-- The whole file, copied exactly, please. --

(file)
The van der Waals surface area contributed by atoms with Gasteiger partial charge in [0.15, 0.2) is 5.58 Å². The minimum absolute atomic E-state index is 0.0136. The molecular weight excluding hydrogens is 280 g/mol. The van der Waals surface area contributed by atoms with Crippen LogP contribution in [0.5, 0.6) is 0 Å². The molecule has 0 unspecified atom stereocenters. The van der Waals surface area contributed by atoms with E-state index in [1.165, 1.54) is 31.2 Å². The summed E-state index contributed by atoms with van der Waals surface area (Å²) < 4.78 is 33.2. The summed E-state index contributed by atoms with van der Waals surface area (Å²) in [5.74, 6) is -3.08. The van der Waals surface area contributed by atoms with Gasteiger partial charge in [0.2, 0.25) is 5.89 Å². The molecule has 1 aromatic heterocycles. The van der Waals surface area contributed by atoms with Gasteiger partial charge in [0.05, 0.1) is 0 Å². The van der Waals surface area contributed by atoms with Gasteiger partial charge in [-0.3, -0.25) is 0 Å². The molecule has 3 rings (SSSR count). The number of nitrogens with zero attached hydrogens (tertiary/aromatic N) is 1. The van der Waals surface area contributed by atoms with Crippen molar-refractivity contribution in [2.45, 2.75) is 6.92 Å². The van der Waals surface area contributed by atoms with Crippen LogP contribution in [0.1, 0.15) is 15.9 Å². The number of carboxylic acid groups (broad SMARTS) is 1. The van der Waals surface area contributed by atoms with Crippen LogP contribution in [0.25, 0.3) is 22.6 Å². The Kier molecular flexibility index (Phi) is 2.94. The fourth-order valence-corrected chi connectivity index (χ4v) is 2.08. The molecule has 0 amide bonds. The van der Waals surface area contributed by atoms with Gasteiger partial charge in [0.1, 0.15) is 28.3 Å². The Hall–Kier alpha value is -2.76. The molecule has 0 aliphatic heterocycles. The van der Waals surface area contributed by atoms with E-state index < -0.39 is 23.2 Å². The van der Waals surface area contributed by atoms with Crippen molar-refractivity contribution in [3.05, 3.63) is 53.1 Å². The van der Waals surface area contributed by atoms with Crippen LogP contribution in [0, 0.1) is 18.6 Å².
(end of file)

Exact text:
The van der Waals surface area contributed by atoms with Gasteiger partial charge in [0.15, 0.2) is 5.58 Å². The minimum absolute atomic E-state index is 0.0136. The molecular weight excluding hydrogens is 280 g/mol. The van der Waals surface area contributed by atoms with Crippen LogP contribution in [0.5, 0.6) is 0 Å². The molecule has 0 unspecified atom stereocenters. The van der Waals surface area contributed by atoms with E-state index in [1.165, 1.54) is 31.2 Å². The summed E-state index contributed by atoms with van der Waals surface area (Å²) < 4.78 is 33.2. The summed E-state index contributed by atoms with van der Waals surface area (Å²) in [5.74, 6) is -3.08. The van der Waals surface area contributed by atoms with Gasteiger partial charge in [0.2, 0.25) is 5.89 Å². The molecule has 1 aromatic heterocycles. The van der Waals surface area contributed by atoms with Gasteiger partial charge in [0.05, 0.1) is 0 Å². The van der Waals surface area contributed by atoms with Gasteiger partial charge in [-0.3, -0.25) is 0 Å². The molecule has 3 rings (SSSR count). The number of nitrogens with zero attached hydrogens (tertiary/aromatic N) is 1. The van der Waals surface area contributed by atoms with Crippen molar-refractivity contribution in [2.45, 2.75) is 6.92 Å². The van der Waals surface area contributed by atoms with Crippen LogP contribution in [0.1, 0.15) is 15.9 Å². The number of carboxylic acid groups (broad SMARTS) is 1. The van der Waals surface area contributed by atoms with Crippen LogP contribution in [0.25, 0.3) is 22.6 Å². The Kier molecular flexibility index (Phi) is 2.94. The fourth-order valence-corrected chi connectivity index (χ4v) is 2.08. The molecule has 0 amide bonds. The van der Waals surface area contributed by atoms with Gasteiger partial charge in [0.1, 0.15) is 28.3 Å². The Hall–Kier alpha value is -2.76. The molecule has 0 aliphatic heterocycles. The van der Waals surface area contributed by atoms with E-state index < -0.39 is 23.2 Å². The van der Waals surface area contributed by atoms with Crippen molar-refractivity contribution in [3.05, 3.63) is 53.1 Å². The van der Waals surface area contributed by atoms with Crippen LogP contribution in [0, 0.1) is 18.6 Å².